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Why should our universities care about teaching the underprivileged?

This article first appeared in the St. Louis Beacon, Dec. 6, 2011 - The St. Louis Regional College Access Pipeline Project reports that St. Louis ranks a lowly 31st among the country's 35 largest cities in the percentage of African Americans earning college degrees. And it has announced an ambitious collaborative effort to dramatically boost that rate and, more broadly, to increase access to higher education by those who start off in poorer neighborhoods with weaker schools.

This is not, however, the path to prestige for universities. Universities want to climb the US News & World Report ladder. And the surest way to do that -- expensive though it may be -- is to attract more and better applicants and reject all but the most qualified. Investing in a pipeline that also serves your competitors seems counterproductive. So why should a university care about this project?

Three reasons are worth considering: money, mission and morals.

The money argument is, in a way, about customer service. Students, contrary to popular opinion, are not always the chief customers of higher education. Customers are those who pay, not those who populate. The gardener isn't there to please the flowers, but the property owner. Students and their families only pay, on average, about one-third of the cost of their college education. The balance comes from the government, philanthropy and the universities themselves.

When the government is the biggest customer -- and that still applies to our state schools on both the WSIE and the KWMU sides of the river -- the gardener must diversify the flowers. States expect their universities to serve all of the population, and they understand that higher education for the underprivileged is a critical contributor to a more robust workforce and a stronger economy.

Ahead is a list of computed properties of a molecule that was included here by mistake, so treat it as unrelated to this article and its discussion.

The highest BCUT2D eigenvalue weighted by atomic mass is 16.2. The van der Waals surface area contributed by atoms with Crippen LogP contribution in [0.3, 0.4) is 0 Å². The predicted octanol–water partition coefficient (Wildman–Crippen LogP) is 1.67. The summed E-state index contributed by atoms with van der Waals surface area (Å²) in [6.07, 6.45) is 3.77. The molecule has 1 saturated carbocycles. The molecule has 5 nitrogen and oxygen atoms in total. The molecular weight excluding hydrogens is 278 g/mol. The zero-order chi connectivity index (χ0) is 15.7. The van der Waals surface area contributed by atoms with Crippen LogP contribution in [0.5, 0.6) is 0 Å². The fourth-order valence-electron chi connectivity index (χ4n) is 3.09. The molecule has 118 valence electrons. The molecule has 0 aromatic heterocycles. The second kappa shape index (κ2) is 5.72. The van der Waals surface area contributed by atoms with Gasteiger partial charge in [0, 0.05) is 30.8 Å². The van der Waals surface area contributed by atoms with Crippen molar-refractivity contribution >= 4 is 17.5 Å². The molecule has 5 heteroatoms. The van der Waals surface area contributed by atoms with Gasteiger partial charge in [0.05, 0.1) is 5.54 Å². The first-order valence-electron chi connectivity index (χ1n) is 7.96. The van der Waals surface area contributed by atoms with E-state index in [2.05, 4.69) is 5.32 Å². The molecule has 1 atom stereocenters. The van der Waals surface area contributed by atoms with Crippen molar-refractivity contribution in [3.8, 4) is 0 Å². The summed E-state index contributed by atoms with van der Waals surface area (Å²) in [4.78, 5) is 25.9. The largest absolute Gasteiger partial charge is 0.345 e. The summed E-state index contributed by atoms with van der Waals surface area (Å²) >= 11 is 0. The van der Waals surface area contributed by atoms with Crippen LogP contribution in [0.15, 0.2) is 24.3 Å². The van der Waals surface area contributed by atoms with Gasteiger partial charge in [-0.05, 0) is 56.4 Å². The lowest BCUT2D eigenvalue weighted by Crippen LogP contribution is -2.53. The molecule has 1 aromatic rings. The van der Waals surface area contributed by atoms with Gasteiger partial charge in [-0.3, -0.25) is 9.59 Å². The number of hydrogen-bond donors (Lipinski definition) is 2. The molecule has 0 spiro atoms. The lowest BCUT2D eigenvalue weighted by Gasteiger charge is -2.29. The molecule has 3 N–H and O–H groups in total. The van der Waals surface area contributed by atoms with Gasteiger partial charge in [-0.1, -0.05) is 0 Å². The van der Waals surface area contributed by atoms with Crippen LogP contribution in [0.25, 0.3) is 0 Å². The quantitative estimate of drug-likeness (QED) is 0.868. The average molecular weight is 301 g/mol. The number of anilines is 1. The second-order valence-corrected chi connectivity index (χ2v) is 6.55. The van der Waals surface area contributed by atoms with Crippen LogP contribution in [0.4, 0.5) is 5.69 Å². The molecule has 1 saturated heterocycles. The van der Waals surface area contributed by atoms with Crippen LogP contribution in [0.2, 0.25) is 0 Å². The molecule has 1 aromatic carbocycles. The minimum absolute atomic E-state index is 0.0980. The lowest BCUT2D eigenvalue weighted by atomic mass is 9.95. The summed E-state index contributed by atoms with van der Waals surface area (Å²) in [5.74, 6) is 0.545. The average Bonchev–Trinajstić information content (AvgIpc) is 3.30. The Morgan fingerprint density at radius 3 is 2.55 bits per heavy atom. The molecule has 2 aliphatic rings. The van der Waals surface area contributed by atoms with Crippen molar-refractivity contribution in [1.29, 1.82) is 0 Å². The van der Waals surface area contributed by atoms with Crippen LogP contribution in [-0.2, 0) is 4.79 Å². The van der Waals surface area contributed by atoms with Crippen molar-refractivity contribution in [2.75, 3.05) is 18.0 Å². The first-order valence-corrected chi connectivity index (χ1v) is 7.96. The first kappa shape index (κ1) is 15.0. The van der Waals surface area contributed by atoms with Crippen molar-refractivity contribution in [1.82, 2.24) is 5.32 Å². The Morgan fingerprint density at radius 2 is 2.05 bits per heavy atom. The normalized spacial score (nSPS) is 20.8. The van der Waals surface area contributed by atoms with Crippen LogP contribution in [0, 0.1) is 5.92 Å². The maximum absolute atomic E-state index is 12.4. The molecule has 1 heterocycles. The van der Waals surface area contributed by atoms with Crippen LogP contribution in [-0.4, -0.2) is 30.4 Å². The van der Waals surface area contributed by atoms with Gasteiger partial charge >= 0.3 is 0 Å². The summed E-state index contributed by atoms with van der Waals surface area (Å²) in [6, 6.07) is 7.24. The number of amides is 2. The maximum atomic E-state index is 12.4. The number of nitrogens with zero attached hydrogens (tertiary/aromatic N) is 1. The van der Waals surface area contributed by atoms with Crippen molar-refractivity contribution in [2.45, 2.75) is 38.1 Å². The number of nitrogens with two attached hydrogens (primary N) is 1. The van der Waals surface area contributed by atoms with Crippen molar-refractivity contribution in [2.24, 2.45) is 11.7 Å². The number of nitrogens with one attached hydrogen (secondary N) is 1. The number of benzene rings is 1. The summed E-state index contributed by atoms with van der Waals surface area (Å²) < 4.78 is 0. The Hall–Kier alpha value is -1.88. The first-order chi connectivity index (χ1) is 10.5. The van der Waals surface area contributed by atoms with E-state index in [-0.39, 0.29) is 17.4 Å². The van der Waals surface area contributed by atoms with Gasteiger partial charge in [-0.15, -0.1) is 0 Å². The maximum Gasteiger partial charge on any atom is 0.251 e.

But our private universities have no such customer mandate. The federal government is still a big customer of theirs, due to Pell grants, federal loans and federal work study. But our privates nevertheless gain most of their income from either tuition or endowment. So, the argument from the bucks stops here.

What about mission? The success of non-profit organizations, as Peter Drucker emphasized, is not measured by how much money they make but by how well they advance their mission. Only four of our eight privates -- SLU, Webster, Fontbonne and McKendree -- even mention diverse student bodies in their expanded mission statements.

Another way of making the mission argument would be to note that a high quality education is part of every university's mission, whether diversity is explicitly mentioned or not. Diverse student bodies do enhance quality by exposing students to important alternative perspectives. But this argument is not compelling.